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'Bobby Fischer Against the World' is a documentary feature exploring the tragic and bizarre life of the late chess master Bobby Fischer. The drama of Bobby Fischer's career was undeniable, from his troubled childhood, to his rock star status as World Champion and Cold War icon, to his life as a fugitive on the run. This film explores one of the most infamous and mysterious characters of the 20th century. Written by
This fascinating film documents the rise and fall of chess grandmaster Bobby Fischer. It isn't really about chess; it's very much more about a man who was obsessed by it. As a result of his pursuit of perfection on the chess board, he piece by piece lost his own mind. The intensity of the mind games necessary to succeed in top level chess overflowed into the personal life of Fischer until he became a fully fledged paranoid schizophrenic. This ultimately resulted in his public anti-Semite and September 11th ravings. By the end it seems quite obvious that Fischer was a mentally ill man whose genius on the chess board was as much fuelled by his mental disorder than anything else. His obsessive immersion into all things chess at the expense of anything else in his life was after all an extremely unhealthy pursuit; it made him the genius he was but at a terrible human cost.
The key historical event that the film revolves around is the 1972 World Championship against the Soviet grandmaster Boris Spassky. This dramatic confrontation hosted in Iceland had huge political significance seeing as it set the American against a Russian at the height of the cold war. As a result it was probably the most internationally famous chess match ever played. Even at this early stage, however, Fischer's erratic behaviour is quite evident. He almost never made it in the first place due to his own personal demons, when finally there he arrived absurdly late and then proceeded to complain about the hum of the TV cameras. You might find yourself wishing that the dignified Spassky actually defeated this highly strung man. But this is partially why this documentary is an interesting one, as its central character is not particularly likable at all. There is very little actual footage of Fischer; he remains a very enigmatic figure. After the Spassky match less and less is seen of him, so much so that his next public appearance in a match in Yugoslavia occurs the best part of twenty years later. In agreeing to this he contravenes international law, seeing as this country was in the midst of a terrible war. The sight of Fischer publicly spitting on the letter warning him that he would be breaking international law is a grim one indeed; the years that followed until his death in 2008 seem to be equally mysterious and sad.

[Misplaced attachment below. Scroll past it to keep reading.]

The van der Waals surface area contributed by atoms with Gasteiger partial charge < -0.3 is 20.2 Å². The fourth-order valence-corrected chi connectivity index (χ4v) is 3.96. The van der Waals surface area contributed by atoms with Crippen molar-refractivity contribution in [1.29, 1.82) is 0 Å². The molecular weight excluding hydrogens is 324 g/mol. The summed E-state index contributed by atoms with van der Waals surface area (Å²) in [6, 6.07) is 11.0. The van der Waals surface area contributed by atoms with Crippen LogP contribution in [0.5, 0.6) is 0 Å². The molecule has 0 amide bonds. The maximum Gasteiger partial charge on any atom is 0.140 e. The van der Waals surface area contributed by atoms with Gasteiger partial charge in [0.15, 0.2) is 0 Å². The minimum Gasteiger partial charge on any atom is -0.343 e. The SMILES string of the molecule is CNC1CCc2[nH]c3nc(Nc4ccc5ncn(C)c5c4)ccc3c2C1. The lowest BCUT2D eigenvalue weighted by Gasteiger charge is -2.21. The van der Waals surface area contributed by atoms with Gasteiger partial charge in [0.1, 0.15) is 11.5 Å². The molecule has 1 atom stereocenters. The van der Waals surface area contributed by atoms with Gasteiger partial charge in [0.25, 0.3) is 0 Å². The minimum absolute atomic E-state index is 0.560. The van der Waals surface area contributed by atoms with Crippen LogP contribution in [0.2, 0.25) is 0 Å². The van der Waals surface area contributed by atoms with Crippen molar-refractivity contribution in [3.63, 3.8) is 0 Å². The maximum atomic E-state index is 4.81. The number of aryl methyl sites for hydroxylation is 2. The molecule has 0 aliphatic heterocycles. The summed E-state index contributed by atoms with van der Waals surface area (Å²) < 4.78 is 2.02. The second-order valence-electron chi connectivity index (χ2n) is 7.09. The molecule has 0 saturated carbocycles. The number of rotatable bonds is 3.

Bobby Fischer Against the World is a very good documentary about a troubled man who was destroyed by the only thing he loved. The documentary states that he was the greatest player there ever was. Personally I think this is a somewhat romantic statement based mostly on the drama of his ascent. But for sure, he was one of the most fascinating chess players that ever lived and in many respects remains an enigma still.
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